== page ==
In Newfoundland, red ochre was the pigment of choice for use in vernacular outbuildings and work buildings associated with the cod fishery. Deposits of ochre are found throughout Newfoundland, notably near Fortune Harbour and at Ochre Pit Cove. While earliest settlers may have used locally collected ochre, people were later able to purchase pre-ground ochre through local merchants, largely imported from England.
The dry ingredient, ochre, was mixed with some type of liquid raw material to create a rough paint. The liquid material was usually seal oil or cod liver oil in Newfoundland and Labrador, while Scandinavian recipes sometimes called for linseed oil. Red ochre paint was sometimes prepared months in advance and allowed to sit, and the smell of ochre paint being prepared is still remembered by many today.
Variations in local recipes, shades of ore, and type of oil used resulted in regional variations in colour. Because of this, it is difficult to pinpoint an exact shade or hue of red that would be considered the traditional "fishing stage red". Oral traditionTemplate:According to in the Bonavista Bay area maintains that seal oil mixed with the ochre gave the sails a purer red colour, while cod liver oil would give a "foxy" colour, browner in hue.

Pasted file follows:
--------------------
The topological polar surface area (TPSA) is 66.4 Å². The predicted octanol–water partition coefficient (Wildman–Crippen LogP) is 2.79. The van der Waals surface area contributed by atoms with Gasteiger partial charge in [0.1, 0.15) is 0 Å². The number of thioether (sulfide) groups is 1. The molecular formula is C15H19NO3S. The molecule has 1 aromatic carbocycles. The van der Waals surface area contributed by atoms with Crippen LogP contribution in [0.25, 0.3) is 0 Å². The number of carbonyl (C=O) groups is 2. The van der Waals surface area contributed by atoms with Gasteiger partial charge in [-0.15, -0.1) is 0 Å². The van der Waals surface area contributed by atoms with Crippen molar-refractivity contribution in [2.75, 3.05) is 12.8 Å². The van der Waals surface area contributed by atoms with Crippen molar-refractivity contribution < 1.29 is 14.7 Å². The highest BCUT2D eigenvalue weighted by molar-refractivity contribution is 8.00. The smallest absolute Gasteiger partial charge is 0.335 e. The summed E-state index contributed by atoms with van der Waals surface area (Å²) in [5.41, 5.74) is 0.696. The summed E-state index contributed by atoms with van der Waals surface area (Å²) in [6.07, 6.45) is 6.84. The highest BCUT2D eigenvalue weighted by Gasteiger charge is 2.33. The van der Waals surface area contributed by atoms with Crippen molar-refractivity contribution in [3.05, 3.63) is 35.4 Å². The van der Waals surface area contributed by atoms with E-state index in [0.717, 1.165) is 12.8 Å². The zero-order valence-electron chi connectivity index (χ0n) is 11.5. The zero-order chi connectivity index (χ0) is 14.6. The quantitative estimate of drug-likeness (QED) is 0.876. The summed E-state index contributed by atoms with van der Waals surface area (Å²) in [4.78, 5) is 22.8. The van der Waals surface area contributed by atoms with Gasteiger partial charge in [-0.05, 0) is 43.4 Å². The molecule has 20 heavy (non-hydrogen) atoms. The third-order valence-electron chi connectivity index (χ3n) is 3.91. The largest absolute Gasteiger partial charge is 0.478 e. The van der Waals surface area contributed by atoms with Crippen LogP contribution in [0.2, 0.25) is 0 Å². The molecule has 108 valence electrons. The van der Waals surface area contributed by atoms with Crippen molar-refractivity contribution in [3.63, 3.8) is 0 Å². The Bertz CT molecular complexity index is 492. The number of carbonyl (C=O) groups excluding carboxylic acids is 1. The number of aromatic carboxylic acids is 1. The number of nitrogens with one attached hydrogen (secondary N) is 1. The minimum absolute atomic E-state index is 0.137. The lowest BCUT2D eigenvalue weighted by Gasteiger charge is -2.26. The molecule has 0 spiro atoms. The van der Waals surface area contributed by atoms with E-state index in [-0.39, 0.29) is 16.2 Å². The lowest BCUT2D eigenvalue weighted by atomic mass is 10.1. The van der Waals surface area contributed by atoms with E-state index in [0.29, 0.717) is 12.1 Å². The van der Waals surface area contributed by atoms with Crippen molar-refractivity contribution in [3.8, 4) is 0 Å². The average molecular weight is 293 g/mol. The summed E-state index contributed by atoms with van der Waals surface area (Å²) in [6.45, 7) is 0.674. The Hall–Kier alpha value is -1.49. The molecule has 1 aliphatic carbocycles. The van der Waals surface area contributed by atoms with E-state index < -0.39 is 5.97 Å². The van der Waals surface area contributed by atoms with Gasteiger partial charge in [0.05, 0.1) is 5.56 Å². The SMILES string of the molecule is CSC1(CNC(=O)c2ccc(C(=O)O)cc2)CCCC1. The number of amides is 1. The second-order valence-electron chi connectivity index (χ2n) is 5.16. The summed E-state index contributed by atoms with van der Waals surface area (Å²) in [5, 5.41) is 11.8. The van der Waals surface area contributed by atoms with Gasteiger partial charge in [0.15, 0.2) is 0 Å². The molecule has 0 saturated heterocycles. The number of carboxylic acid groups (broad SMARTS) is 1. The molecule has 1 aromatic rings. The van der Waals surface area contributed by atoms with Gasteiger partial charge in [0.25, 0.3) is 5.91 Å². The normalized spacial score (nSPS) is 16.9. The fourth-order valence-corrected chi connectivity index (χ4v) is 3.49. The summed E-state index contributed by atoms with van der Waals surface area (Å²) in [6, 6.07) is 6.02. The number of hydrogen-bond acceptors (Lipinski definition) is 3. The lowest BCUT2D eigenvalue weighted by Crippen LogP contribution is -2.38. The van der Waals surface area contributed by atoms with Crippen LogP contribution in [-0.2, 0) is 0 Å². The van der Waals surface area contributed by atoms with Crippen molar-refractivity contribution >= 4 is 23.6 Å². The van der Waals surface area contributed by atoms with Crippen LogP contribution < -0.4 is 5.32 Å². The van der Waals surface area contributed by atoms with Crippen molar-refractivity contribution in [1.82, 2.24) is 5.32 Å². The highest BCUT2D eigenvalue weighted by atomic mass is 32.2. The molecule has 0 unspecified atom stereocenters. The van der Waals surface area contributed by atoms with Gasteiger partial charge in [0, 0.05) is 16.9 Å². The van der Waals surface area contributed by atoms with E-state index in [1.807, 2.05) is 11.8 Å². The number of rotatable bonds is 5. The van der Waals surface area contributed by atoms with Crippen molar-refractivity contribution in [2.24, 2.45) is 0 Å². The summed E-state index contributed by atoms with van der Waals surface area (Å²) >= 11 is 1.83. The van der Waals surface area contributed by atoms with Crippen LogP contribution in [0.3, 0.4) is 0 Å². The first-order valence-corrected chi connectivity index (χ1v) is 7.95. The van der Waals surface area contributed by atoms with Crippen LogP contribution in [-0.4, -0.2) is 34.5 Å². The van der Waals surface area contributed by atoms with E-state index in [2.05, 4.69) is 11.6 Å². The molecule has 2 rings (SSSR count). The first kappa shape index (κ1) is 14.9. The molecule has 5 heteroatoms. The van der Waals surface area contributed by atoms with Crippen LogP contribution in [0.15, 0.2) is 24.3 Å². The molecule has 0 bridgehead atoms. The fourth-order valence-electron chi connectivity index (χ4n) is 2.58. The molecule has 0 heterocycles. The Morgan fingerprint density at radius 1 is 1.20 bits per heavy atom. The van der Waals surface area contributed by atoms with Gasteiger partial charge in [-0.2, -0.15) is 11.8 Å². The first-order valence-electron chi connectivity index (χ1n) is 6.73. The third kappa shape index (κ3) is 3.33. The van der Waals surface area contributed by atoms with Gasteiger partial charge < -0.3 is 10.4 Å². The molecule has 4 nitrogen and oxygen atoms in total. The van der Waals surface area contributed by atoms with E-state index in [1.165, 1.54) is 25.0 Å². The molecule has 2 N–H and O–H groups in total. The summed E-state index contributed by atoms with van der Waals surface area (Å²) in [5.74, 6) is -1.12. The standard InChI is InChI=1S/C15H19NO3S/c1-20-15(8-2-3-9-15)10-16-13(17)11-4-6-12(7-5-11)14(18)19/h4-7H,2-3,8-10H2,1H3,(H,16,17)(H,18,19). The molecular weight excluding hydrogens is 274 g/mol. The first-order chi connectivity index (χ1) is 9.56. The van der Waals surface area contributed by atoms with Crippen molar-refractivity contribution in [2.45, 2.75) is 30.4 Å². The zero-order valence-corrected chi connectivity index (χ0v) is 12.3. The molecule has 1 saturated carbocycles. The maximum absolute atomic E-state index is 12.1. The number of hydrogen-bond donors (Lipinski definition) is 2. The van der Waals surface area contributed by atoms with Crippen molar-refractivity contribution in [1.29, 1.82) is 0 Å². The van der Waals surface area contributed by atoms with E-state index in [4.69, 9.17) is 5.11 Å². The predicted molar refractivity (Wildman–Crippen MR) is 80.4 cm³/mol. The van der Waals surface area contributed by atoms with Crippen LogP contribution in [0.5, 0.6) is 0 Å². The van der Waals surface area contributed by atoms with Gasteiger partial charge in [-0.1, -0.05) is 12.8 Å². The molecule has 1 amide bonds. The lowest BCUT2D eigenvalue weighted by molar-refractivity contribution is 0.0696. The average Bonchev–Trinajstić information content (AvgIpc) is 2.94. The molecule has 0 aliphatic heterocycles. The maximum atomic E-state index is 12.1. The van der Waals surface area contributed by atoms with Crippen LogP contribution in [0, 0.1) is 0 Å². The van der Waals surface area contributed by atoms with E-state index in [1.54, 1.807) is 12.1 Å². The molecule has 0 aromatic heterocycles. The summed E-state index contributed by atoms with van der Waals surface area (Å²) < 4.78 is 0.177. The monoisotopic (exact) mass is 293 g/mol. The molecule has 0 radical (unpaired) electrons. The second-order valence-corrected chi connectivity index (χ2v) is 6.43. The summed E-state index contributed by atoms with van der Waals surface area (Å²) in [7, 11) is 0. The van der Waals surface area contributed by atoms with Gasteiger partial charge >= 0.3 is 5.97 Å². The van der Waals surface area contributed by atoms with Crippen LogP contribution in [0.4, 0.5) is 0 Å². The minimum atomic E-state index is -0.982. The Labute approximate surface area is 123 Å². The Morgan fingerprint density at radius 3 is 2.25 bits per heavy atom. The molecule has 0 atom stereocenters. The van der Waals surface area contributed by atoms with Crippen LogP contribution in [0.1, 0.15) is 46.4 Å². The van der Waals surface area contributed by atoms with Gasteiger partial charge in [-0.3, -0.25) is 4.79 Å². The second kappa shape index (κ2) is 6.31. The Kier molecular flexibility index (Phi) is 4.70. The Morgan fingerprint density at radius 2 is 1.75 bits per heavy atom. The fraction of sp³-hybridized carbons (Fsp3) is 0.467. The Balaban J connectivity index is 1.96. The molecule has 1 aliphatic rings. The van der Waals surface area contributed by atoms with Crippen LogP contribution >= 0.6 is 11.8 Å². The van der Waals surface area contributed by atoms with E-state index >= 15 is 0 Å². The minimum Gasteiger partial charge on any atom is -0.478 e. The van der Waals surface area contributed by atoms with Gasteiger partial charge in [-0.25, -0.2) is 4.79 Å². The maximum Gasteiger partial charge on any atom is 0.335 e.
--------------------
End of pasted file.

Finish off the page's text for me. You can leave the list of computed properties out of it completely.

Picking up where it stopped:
Red ochre has been used as a colouring agent in Africa for over 200,000 years. Women of the Himba ethnic group in Namibia use a mix of ochre and animal fat for body decoration, to achieve a reddish skin colour. The ochre mixture is also applied to their hair after braiding. Men and women of the Maasai people in Kenya and Tanzania have also used ochre in the same way.
During the Renaissance, yellow and red ochre pigments were widely used in painting panels and frescoes. The colours vary greatly from region to region, depending upon whether the local clay was richer in yellowish limonite or reddish hematite. The red earth from Pozzuoli near Naples was a salmon pink, while the pigment from Tuscany contained manganese, making it a darker reddish brown called terra di siena, or sienna earth.
The 15th-century painter Cennino Cennini described the uses of ochre pigments in his famous treatise on painting.
In early modern Malta, red ochre paint was commonly used on public buildings.